Dun Telve & Dun Troddan - Highland, ScotlandBrochsNational Grid

Dun Telve & Dun Troddan - Highland, Scotland
National Grid Reference: NG 829 172 & NG 834 172
How To Get There
Nearby Sites
Related Sites
Dun Telve and Dun Troddan are situated within sight of each other not far from the
coast of the mainland near Skye. To reach them by road you'll have to pass along the
A87 at some point. At Shiel Bridge by Loch Duich turn off the main road and head
Dun Carloway
west for Glenelg along an often serpentine mountain road.
Broch :-
An Iron Age stone structure, bui
throughout Scotland and
concentrated near the coasts, a
defence against raiding parties.
Many are in a poor state of repa
but the most complete examples
look almost like the cooling towe
of a power station! Typically the
had one, small, easily blocked a
defended entrance leading to a
circular "courtyard" within. The
walls were double skinned,
providing small rooms and stora
areas between the inner and ou
walls. Steps were also built in th
gap between the walls providing
Dun Telve and Dun Troddan are easy to find, and though not in a remarkable state of access to upper wooden platform
They were not standard living
repair it is possible to get some idea as to the original structure. Dun Telve is in a
better state of repair out of the two, the entrance is intact and you can explore various quarters, people would take refu
rooms built into the cavity walls, even climb some of the steps that wound up between in the broch when a raiding part
was sighted, possibly taking som
the inner and outer wall.. There is a visible trace at Dun Telve of a ledge where it is
of their valuable live stock with
thought that a wooden platform would have rested giving a ground and upper floor
them (such as would fit through
within the structure.
entrance anyway).
Above is Dun Telve, the western most of the two brochs at this location. I'm sorry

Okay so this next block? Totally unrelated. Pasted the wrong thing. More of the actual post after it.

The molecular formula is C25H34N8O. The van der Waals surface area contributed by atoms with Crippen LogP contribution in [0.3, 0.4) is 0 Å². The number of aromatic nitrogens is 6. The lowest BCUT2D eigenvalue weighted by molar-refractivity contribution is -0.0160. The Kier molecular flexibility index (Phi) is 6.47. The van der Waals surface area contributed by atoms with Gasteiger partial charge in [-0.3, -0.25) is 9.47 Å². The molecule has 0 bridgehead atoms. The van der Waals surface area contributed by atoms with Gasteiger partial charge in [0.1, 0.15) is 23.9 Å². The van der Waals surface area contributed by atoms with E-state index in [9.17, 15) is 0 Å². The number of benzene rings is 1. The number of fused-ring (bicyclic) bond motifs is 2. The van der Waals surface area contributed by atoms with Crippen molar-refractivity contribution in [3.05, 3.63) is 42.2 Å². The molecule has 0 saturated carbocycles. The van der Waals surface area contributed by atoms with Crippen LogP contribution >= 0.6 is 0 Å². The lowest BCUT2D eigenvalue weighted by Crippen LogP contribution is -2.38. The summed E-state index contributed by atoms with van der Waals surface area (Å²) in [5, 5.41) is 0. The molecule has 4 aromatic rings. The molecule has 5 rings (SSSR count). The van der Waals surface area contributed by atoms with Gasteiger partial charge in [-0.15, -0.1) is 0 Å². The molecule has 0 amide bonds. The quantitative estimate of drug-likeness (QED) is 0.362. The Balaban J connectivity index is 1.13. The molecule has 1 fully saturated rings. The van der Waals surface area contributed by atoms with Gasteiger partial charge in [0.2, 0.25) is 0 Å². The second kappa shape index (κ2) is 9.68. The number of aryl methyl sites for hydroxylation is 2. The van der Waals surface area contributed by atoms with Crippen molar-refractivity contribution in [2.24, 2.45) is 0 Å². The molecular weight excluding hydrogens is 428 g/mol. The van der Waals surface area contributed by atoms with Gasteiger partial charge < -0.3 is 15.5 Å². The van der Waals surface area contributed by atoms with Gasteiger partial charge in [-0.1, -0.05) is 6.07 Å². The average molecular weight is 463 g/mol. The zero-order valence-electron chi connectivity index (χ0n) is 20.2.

about the quality of the photograph. My trips to Scotland never seem to deliver a good
crop of photographs and these are no exception. I found it quite difficult to get a good
angle on Dun Telve due to surrounding trees, and then I got the sun right down the
lens too! From this angle Dun Telve looks remarkably complete, but the remains are
Dun Ringill - Isle of Skye, Scotland
Iron Age Fort
National Grid Reference: NG 562 171
How To Get There
From Broadford take the B8083 heading for Elgol. This is indeed a "long and winding road" - take it slow, take it
easy - enjoy the scenery. When you reach Kilmarie take a left off the main road, signed to Kilmarie Old Burial
Ground. Park just around the corner by the graveyard. Just back around the corner is a bridge over the stream. Sites
Cross this and then head out along the coast. You'll need to follow the coast path for about a mile to reach Dun
This ruinous Iron Age fort is a place that I had long wanted to visit. I had tried to find it once before with
inadequate maps and after failing miserably vowed that I would return suitably equipped. Finally that chance
arrived during August of 1999. We were staying in a B&B at the south east coast of the Strathaird peninsular.
Dun Ringill was just a few miles up the road.
This site had long held a fascination for me. You see, I'm a fan of Jethro Tull. Ian Anderson used to live in the
house by Old Kilmarie Burial Ground and in 1979 he wrote a song inspired by Dun Ringill and the thousands of
years of human endeavor that surrounded his home. Once I had confirmed my suspicions that Dun Ringill was a
genuine site and not just a bit of poetic license I became committed to finding it.
The structure that awaited me bore more resemblance to a burial mound of some kind than a fort. It sits
precariously atop the cliffs and looks like it should crumble away into the sea at any minute. The walls describe a
rough "D" shape in plan measuring about 20 meters by 17 meters with an entrance to the northwest. The interior
was full of fallen stone, weeds and thistles and looked too dangerous to explore in detail without at least a sturdy
hard hat. I did explore enough to notice that there was space for a sturdy wooden door in the entrance and the
holes in the walls for the bar which would have once secured it are still there.
Dun Beag - Isle of Skye, Scotland
National Grid Reference: NG 339 387
How To Get There
Follow the A863 south out of Dunvegan for about 8 miles. Just before you enter the village of
Struanmore there is a parking area on the western side of the road and the site is signed from here. Related
Park here, cross the road and walk up the hill.
Every time I visit Dun Beag the weather is against me. This time I just managed to snap some usable
pictures before the clouds and rain came down. It's not just Dun Beag - it seems to happen on Skye
as a whole. But then that's part of the beauty of the place. i Just need to remember to take some
faster film for the camera next time!
Dun Beag is regarded as the best preserved broch on Skye. You can see the remains of the
stairway, a side cell and the gallery built into the 4 meter thick walls. These still stand to a height of
around 5 or 6 feet. Much fallen masonry is still evident at the site, particularly on the eastward side of
the broch.
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